Travel/PCSing

Home Is… Where You’re Stationed

Prior to meeting C, whenever I said “home” I was referring to northeast Wisconsin. Even though I lived in other states for undergrad and grad school, I would always go “home” on summer, winter, and spring breaks. Every holiday had annual traditions performed by the whole family, and every season included must-do activities with the same friends you knew since elementary school. It was a safe zone with generational friendships–my friend’s parents are friends with my parents, my friend’s siblings are friends with my siblings etc. Northeast Wisconsin is where I grew up, the place where my parents and extended family (98 people total) still lived, and the state that molded me.

I knew I could always move home if I did not like the west coast. In my mind, it was better to experience other parts of the country then just settle. After two years of graduate school, my intentions were to move back “home” to Wisconsin. I missed the friendliness of the Midwest, seeing family on holidays, visiting friends in nearby Great Lake states, and being close to large rivers and lakes.

I sought adventure in the wild west and ended up on an adventure that would not let me 11021060_864915566902328_7825093385006981812_nreturn home–I chose to marry military. I quickly learned that home is wherever the Air Force stations you. There is a “dream list” with base preferences, and there are luring options across the globe in Europe, Asia, and the United States. However, wherever the Air Force gives you orders is where you must go whether it was a top preference or a city you would not even want to drive through on your way home.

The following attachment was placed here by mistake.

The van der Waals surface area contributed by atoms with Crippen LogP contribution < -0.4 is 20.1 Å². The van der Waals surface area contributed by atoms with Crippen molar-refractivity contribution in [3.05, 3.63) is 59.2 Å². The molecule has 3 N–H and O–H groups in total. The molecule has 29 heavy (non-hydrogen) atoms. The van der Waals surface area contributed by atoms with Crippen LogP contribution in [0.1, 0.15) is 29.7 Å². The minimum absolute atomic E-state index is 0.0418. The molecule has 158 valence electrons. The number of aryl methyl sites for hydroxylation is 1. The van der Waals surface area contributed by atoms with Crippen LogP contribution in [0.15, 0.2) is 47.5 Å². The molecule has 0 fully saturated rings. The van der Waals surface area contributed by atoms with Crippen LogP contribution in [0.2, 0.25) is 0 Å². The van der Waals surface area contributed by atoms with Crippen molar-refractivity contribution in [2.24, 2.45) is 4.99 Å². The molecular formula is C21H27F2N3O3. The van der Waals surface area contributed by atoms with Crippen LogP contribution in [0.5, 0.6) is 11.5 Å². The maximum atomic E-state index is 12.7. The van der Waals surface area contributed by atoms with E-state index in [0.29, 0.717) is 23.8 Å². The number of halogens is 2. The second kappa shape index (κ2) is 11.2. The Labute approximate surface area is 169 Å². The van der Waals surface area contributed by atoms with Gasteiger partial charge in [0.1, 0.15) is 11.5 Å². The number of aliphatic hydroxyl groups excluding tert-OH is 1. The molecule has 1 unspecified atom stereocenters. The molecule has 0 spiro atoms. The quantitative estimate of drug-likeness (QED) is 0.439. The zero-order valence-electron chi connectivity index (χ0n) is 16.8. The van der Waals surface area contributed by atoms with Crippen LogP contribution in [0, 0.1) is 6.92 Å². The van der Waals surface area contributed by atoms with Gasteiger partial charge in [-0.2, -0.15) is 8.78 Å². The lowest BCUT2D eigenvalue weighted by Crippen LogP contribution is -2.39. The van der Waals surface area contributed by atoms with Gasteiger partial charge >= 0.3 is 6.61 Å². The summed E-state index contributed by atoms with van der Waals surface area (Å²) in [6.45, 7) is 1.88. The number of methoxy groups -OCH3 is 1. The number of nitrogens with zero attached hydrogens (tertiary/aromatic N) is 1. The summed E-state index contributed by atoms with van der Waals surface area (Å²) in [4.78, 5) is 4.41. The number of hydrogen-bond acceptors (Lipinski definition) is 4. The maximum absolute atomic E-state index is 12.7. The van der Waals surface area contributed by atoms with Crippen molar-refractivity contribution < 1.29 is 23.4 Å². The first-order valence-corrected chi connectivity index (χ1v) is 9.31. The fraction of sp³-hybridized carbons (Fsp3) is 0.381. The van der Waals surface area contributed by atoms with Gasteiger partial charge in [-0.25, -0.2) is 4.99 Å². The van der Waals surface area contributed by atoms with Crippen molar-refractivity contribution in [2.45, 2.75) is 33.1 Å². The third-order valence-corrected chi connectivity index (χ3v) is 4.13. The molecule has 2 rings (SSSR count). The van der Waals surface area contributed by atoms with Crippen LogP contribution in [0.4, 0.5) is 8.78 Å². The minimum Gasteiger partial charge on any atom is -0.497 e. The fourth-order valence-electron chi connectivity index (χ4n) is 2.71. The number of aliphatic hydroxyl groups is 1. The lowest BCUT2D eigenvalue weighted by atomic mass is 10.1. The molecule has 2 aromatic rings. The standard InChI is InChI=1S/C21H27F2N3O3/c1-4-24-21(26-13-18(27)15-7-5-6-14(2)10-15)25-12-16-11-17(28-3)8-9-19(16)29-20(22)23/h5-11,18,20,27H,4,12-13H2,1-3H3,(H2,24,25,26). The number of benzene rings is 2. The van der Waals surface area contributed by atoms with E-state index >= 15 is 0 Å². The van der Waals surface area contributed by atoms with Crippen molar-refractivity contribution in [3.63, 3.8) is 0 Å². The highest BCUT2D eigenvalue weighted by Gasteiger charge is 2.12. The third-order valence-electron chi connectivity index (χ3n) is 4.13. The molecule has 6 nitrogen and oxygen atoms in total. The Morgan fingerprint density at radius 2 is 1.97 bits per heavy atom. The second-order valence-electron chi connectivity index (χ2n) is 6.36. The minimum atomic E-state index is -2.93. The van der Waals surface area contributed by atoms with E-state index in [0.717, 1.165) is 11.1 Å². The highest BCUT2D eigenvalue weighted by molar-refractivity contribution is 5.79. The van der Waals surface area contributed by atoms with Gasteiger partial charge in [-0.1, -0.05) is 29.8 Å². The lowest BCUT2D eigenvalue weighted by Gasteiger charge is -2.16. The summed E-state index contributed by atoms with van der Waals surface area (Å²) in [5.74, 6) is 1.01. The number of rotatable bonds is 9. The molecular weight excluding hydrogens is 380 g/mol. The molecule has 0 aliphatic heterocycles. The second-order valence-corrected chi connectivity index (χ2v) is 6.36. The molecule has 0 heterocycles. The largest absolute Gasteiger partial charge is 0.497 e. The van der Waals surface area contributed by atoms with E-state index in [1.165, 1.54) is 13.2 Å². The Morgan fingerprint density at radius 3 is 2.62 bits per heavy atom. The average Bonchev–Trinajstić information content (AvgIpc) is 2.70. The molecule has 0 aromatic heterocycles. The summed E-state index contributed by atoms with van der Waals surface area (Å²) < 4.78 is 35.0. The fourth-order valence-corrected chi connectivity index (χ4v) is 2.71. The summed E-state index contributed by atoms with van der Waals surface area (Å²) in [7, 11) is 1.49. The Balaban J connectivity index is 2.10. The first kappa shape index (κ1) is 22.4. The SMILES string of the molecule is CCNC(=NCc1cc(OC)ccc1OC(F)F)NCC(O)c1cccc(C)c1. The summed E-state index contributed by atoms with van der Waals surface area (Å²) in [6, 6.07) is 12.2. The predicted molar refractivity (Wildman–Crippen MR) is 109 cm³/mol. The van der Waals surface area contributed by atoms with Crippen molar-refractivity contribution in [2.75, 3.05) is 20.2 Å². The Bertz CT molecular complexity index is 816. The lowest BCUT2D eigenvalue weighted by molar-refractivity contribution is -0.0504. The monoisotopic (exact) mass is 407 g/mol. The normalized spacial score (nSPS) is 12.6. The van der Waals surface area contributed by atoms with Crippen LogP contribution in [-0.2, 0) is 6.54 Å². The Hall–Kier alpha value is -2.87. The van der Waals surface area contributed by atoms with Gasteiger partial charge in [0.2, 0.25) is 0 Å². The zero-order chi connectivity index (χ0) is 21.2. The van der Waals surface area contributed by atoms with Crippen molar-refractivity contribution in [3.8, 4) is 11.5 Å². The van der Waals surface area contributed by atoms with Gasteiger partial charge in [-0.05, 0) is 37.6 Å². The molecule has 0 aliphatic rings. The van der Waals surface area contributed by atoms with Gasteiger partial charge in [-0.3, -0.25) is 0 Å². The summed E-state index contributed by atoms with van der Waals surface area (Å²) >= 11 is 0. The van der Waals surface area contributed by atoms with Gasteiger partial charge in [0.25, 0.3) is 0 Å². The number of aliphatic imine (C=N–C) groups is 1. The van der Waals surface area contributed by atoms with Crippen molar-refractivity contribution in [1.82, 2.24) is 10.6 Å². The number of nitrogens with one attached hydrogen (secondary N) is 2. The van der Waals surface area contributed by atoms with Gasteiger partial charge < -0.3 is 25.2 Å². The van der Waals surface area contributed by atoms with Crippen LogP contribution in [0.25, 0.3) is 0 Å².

The Midwest was no longer an option. Tucson, a city that lacked employment opportunities for me, was now my home. At first I was resentful. This was not where I was meant to be living. I was supposed to apply nationwide to jobs, full-time career positions as a curator, but instead, I found myself living paycheck to paycheck just to stay where C was stationed. I was angry and frustrated and wanted to move immediately. C told me we could do distance if that is what I wanted in order to get hired somewhere else. And that is when it hit me. At the end of each work day, it is family waiting for you at home, and when your career ends, it is family that is with you during retirement. A career is only for 40 years, but a family is your legacy, it is forever.

The only thing left to do was make Tucson my home and accept C and the Air Force as my family.17352179_1370890026304877_3047710494179343960_n

First: decorate your apartment and live off base, if you can. Removing yourself from all the rules and regulations from base helps leave work at work. And although you will be moving frequently, unpack and decorate your place. Fill it with furniture that could be easily transported into a different house’s room. Hang pictures on the walls. Make it your space.